1. The following questions are involved in this reference under Section 256(1) of the Income-tax Act, 1961 :
'1. Whether, on the facts and in the circumstances of the case, the Tribunal was right in holding that the assessment having been made under the Indian Income-tax Act, 1922, as provided in Section 297(2)(a) of the Income-tax Act, 1961, no penalty could be imposed under Section 271(1)(c) of the Income-tax Act, 1961, and in setting aside the order of penalty ?
2. Whether, on the facts and in the circumstances of the case, the Tribunal was right in holding that the entire onus to prove that the cash credits represented concealed income of the assessee lay upon the department and whether the Tribunal was right in holding that the onus was not discharged and, therefore, no penalty could be levied '
2. The statement of the case relates to the assessment year 1960-61. The facts stated by the Tribunal may be briefly stated as follows: The Income-tax Officer was not satisfied with the genuineness of certain loans and accordingly brought Rs. 6,78,000 to tax as the income of the assessee from undisclosed sources. He also disallowed the interest alleged to be paid on that amount. In the penalty proceedings, it was found by the Inspecting Assistant Commissioner, for the reasons recorded in his order, that the assessee has deliberately concealed its income and has also furnished inadequate particulars of its income. Accordingly, he levied a penalty of Rs. 3,00,000. The assessee filed an appeal from the penalty order before the Tribunal. It was, inter alia, contended before the Tribunal by the department that the assessee had admitted that Rs. 70,388 was its undisclosed income and accordingly the penalty should be sustained at least to the extent of this amount. The Tribunal rejected that contention and allowed the appeal with a finding that the alleged admission was made only as an alternative argument as it was difficult for the assessee to procure materials to satisfy the authorities below that Rs. 70,388 was the loan obtained by the assessee.
3. Now, by following the judgment of the Supreme Court in the case of Jain Brothers v. Union of India : 77ITR107(SC) , we return our answer to question No. 1 in the negative and in favour of the revenue.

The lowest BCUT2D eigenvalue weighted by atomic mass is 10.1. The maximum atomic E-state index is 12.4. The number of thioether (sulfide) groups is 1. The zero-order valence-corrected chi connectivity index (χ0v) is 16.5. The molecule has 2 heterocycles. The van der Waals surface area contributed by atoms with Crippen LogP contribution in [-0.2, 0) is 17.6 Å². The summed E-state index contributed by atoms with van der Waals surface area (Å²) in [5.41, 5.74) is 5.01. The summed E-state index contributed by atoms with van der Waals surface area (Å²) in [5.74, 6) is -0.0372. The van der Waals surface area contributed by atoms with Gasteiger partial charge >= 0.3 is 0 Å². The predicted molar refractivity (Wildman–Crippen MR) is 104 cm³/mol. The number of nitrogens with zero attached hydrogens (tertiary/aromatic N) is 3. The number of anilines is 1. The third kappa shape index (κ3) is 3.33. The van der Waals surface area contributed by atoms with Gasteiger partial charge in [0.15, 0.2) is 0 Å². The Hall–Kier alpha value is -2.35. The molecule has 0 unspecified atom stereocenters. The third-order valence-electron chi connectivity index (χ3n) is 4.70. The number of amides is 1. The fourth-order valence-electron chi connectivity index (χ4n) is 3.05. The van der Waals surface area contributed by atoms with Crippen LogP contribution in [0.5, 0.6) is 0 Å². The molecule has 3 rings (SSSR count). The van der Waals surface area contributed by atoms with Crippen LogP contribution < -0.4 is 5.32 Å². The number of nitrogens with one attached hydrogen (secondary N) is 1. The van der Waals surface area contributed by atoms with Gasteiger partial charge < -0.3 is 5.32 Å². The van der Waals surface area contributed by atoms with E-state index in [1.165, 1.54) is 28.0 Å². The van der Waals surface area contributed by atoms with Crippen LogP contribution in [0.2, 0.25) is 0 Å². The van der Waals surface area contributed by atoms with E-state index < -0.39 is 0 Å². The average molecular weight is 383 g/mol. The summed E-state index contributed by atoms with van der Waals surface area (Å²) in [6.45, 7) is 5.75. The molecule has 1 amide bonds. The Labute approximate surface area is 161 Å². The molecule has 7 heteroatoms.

4. The learned counsel for the revenue has urged on question No. 2 that the assessee had admitted that Rs. 70,388 was its undisclosed income and, therefore, the penalty should have been sustained with regard to this amount. In support of the above contention the case of Durga Timber Works v. Commissioner of Income-tax : 79ITR63(Delhi) has been cited. It has been held in that case that, if an admission is made by an assessee that he has concealed certain income, it is not the law that the department should prove again that the assessee has concealed its income in the penalty proceedings. A contrary view has been taken in the case of Gumani Ram Siri Ram v. Commissioner of Income-tax . It is, however, unnecessary for us to go into these cases in the view we have taken in this matter.
5. The Tribunal has held that the entire onus is on the department to prove that the cash credits represented the concealed income of the assessee. In the statement of the case it has been stated that the assessee was willing to have Rs. 70,388 treated as its undisclosed income. Therefore, it cannot be said that the department had any further duty to show that Rs. 70,388 was the assessee's concealed income as contended on behalf of the revenue. This aspect of the matter was not properly considered by the Tribunal and, therefore, without answering question No. 2, we sent it back to the Tribunal for its determination as to whether the penalty can be retained with regard to Rs. 70,388 only.
6. There will be no order as to costs.
Dipak Kumak Sen, J.
7. I agree.